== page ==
Understanding Binge Eating Disorders
| 4 min read
Binge eating is not a topic that often comes up in casual conversation, although it affects nearly 3 million people in the United States every year. Data shows binge eating impacts more people than all other eating disorders combined. But much of this struggle goes on behind closed doors. Health experts say understanding binge eating and other eating disorders is one way to shine a light on an issue few people are talking about. By opening communication about this disorder, those in need can get support and treatment to improve their quality of life and overall health.
Binge eating disorder (BED) is the most common eating disorder in the U.S. It has been an official diagnosis in the medical community for nearly a decade. Symptoms typically begin to surface when someone is in their late teens or early 20s. BED is most common in women in early adulthood and most common in men when they reach midlife. Despite its pervasiveness, BED can often be confused with other eating disorders.
Binge eating vs. emotional eating
People who occasionally have a bad day and comfort themselves with their favorite drive-thru meal or a pint of ice cream likely are exhibiting signs of emotional eating, not BED. Those who snack when they are stressed, sad, angry – or even when bored – all likely fall under the umbrella of emotional eating. In times of anxiety or stress, the hormone cortisol is released. This hormone triggers cravings for salty, sugary and fatty foods, and emotional eating may be a response.
In contrast, binge eating disorder is characterized as eating large quantities of food in one sitting. Here are some other common traits of BED:
- A preference to eat alone so others cannot see how much food is consumed
- Experiencing episodes of uncontrolled eating more than once a week
- Feeling a lack of control over how much food is consumed
- Feeling guilt and shame after eating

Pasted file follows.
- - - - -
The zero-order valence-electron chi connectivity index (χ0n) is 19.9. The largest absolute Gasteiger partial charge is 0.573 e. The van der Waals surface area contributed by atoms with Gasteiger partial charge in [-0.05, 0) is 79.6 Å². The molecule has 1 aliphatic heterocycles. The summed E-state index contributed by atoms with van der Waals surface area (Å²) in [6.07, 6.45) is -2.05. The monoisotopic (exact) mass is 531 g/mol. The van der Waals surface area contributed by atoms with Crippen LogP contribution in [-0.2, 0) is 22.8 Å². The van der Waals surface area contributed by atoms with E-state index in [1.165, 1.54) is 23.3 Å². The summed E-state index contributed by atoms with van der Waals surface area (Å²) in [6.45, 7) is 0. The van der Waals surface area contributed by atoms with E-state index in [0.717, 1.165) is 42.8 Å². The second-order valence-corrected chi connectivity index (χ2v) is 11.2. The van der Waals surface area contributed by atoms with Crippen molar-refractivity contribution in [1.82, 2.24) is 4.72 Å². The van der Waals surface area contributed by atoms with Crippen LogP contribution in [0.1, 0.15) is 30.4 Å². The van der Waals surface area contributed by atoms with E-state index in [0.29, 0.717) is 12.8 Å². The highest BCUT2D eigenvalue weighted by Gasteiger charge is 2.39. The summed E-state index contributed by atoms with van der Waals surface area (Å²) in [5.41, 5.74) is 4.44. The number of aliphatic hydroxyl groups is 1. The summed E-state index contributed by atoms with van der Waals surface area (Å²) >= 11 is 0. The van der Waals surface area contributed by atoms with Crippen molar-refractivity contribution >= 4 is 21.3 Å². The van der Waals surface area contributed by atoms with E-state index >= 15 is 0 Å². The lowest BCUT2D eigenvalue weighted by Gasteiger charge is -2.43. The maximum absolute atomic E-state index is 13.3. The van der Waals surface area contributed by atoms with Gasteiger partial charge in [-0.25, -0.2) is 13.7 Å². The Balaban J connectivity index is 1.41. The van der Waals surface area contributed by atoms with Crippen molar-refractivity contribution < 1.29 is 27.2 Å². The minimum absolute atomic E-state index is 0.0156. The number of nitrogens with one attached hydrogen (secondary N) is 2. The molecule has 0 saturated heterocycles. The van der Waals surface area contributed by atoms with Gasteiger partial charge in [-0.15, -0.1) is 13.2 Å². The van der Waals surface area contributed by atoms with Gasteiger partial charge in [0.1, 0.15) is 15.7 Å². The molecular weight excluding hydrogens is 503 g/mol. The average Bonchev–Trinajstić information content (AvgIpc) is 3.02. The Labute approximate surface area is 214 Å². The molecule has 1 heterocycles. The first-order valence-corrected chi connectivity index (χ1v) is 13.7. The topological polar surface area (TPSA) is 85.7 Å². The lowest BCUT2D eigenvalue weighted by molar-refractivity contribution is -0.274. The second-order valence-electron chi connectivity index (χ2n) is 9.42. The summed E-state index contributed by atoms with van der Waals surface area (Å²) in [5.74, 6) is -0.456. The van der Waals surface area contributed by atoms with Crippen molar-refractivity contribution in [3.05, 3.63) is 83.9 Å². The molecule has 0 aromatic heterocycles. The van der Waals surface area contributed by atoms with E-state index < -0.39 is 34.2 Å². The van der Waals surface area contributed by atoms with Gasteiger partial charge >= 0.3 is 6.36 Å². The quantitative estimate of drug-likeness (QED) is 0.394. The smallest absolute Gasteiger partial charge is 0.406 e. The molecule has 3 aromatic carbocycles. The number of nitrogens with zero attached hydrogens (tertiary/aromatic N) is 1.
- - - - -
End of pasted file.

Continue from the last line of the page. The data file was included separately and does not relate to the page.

- Feeling unable to stop eating
It is estimated that binge eating disorder affects 3.5% of women, 2% of men and 1.6% of all adolescents. It touches all races and income levels. Health officials believe millions more people may have BED but have not yet been diagnosed because they don’t feel comfortable talking about the issue with their health care providers.
Cultural pressures and family history
There are factors that may be red flags for developing BED. Research has shown that family history and cultural and societal pressures can be contributing factors. Important things to note:
- Binge eating disorder can run in families, according to the U.S. Department of Health and Human Services. A genetic component was identified in 2016, with researchers pinpointing a specific gene linked to binge eating.
- Childhood trauma, including hurtful comments targeting a person’s weight, body appearance or eating habits, have been tied to the likelihood of developing BED.
- Eating disorders like BED most commonly occur in industrialized countries where there is a cultural or societal importance placed on thinness.
How to get help
People who suspect they have undiagnosed BED should talk to their health care provider. Medical professionals have information that can help those with BED and put them on a path to treatment.
The National Eating Disorders Association offers a helpline, an online chat function and a 24/7 crisis line for those who need support or emergency help.
- Online chat: www.nationaleatingdisorders.org
- Call: (800) 931-2237 Monday to Thursday, 11 a.m. to 9 p.m. ET and Friday 11 a.m. to 5 p.m. ET
- Text: (800) 931-2237 Monday to Thursday, 3 p.m. to 6 p.m. ET and Friday 1 p.m. to 5 p.m. ET
- Crisis text line: For help immediately, text “NEDA” to 741741 to be connected with a trained volunteer
Shanthi Appelö is a registered dietitian and health and wellness spokesperson at Blue Cross Blue Shield of Michigan.
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